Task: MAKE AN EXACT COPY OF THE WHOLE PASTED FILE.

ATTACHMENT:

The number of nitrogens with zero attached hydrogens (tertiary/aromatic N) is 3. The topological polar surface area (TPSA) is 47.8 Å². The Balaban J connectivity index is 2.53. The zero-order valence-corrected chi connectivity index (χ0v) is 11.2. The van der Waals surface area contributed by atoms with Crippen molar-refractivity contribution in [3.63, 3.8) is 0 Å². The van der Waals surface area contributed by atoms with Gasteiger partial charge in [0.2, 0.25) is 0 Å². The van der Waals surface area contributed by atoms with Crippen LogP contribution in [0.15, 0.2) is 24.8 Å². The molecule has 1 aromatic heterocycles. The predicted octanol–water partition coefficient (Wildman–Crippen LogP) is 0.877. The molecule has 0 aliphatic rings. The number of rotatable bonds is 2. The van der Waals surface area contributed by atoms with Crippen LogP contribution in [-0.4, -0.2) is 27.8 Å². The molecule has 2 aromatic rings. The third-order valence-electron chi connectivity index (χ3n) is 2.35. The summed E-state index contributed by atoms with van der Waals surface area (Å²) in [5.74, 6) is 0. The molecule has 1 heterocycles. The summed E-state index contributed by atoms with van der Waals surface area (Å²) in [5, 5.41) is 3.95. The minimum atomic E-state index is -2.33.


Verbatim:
The number of nitrogens with zero attached hydrogens (tertiary/aromatic N) is 3. The topological polar surface area (TPSA) is 47.8 Å². The Balaban J connectivity index is 2.53. The zero-order valence-corrected chi connectivity index (χ0v) is 11.2. The van der Waals surface area contributed by atoms with Crippen molar-refractivity contribution in [3.63, 3.8) is 0 Å². The van der Waals surface area contributed by atoms with Gasteiger partial charge in [0.2, 0.25) is 0 Å². The van der Waals surface area contributed by atoms with Crippen LogP contribution in [0.15, 0.2) is 24.8 Å². The molecule has 1 aromatic heterocycles. The predicted octanol–water partition coefficient (Wildman–Crippen LogP) is 0.877. The molecule has 0 aliphatic rings. The number of rotatable bonds is 2. The van der Waals surface area contributed by atoms with Crippen LogP contribution in [-0.4, -0.2) is 27.8 Å². The molecule has 2 aromatic rings. The third-order valence-electron chi connectivity index (χ3n) is 2.35. The summed E-state index contributed by atoms with van der Waals surface area (Å²) in [5.74, 6) is 0. The molecule has 1 heterocycles. The summed E-state index contributed by atoms with van der Waals surface area (Å²) in [5, 5.41) is 3.95. The minimum atomic E-state index is -2.33.